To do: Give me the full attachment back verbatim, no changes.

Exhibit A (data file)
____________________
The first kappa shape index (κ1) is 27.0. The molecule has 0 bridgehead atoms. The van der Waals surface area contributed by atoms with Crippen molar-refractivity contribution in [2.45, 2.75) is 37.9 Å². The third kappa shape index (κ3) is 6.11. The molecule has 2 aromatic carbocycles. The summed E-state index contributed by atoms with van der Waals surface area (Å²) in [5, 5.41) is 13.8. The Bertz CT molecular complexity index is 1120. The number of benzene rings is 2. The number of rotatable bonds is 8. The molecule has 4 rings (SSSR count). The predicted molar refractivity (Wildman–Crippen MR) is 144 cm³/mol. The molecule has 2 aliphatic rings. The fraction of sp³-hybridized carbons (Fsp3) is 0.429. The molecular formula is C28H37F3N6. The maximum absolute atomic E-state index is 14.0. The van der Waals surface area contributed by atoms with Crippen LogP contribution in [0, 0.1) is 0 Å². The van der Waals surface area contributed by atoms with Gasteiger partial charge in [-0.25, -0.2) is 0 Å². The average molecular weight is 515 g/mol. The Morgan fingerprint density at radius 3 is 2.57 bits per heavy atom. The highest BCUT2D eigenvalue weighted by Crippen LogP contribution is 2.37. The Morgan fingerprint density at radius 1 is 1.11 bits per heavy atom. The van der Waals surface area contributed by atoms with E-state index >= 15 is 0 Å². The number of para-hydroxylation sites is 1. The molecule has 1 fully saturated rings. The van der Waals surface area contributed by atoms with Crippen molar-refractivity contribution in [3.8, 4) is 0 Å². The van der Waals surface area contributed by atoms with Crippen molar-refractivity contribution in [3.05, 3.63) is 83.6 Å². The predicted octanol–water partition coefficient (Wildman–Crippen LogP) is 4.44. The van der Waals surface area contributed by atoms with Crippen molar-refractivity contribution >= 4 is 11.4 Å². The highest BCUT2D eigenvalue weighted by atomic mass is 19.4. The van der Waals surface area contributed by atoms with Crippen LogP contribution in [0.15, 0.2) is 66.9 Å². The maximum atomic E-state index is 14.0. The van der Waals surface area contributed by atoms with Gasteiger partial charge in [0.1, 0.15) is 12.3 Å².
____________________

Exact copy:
The first kappa shape index (κ1) is 27.0. The molecule has 0 bridgehead atoms. The van der Waals surface area contributed by atoms with Crippen molar-refractivity contribution in [2.45, 2.75) is 37.9 Å². The third kappa shape index (κ3) is 6.11. The molecule has 2 aromatic carbocycles. The summed E-state index contributed by atoms with van der Waals surface area (Å²) in [5, 5.41) is 13.8. The Bertz CT molecular complexity index is 1120. The number of benzene rings is 2. The number of rotatable bonds is 8. The molecule has 4 rings (SSSR count). The predicted molar refractivity (Wildman–Crippen MR) is 144 cm³/mol. The molecule has 2 aliphatic rings. The fraction of sp³-hybridized carbons (Fsp3) is 0.429. The molecular formula is C28H37F3N6. The maximum absolute atomic E-state index is 14.0. The van der Waals surface area contributed by atoms with Crippen LogP contribution in [0, 0.1) is 0 Å². The van der Waals surface area contributed by atoms with Gasteiger partial charge in [-0.25, -0.2) is 0 Å². The average molecular weight is 515 g/mol. The Morgan fingerprint density at radius 3 is 2.57 bits per heavy atom. The highest BCUT2D eigenvalue weighted by Crippen LogP contribution is 2.37. The Morgan fingerprint density at radius 1 is 1.11 bits per heavy atom. The van der Waals surface area contributed by atoms with E-state index >= 15 is 0 Å². The number of para-hydroxylation sites is 1. The molecule has 1 fully saturated rings. The van der Waals surface area contributed by atoms with Crippen molar-refractivity contribution in [3.8, 4) is 0 Å². The van der Waals surface area contributed by atoms with Crippen molar-refractivity contribution in [3.05, 3.63) is 83.6 Å². The predicted octanol–water partition coefficient (Wildman–Crippen LogP) is 4.44. The van der Waals surface area contributed by atoms with Crippen molar-refractivity contribution >= 4 is 11.4 Å². The highest BCUT2D eigenvalue weighted by atomic mass is 19.4. The van der Waals surface area contributed by atoms with Crippen LogP contribution in [0.15, 0.2) is 66.9 Å². The maximum atomic E-state index is 14.0. The van der Waals surface area contributed by atoms with Gasteiger partial charge in [0.1, 0.15) is 12.3 Å².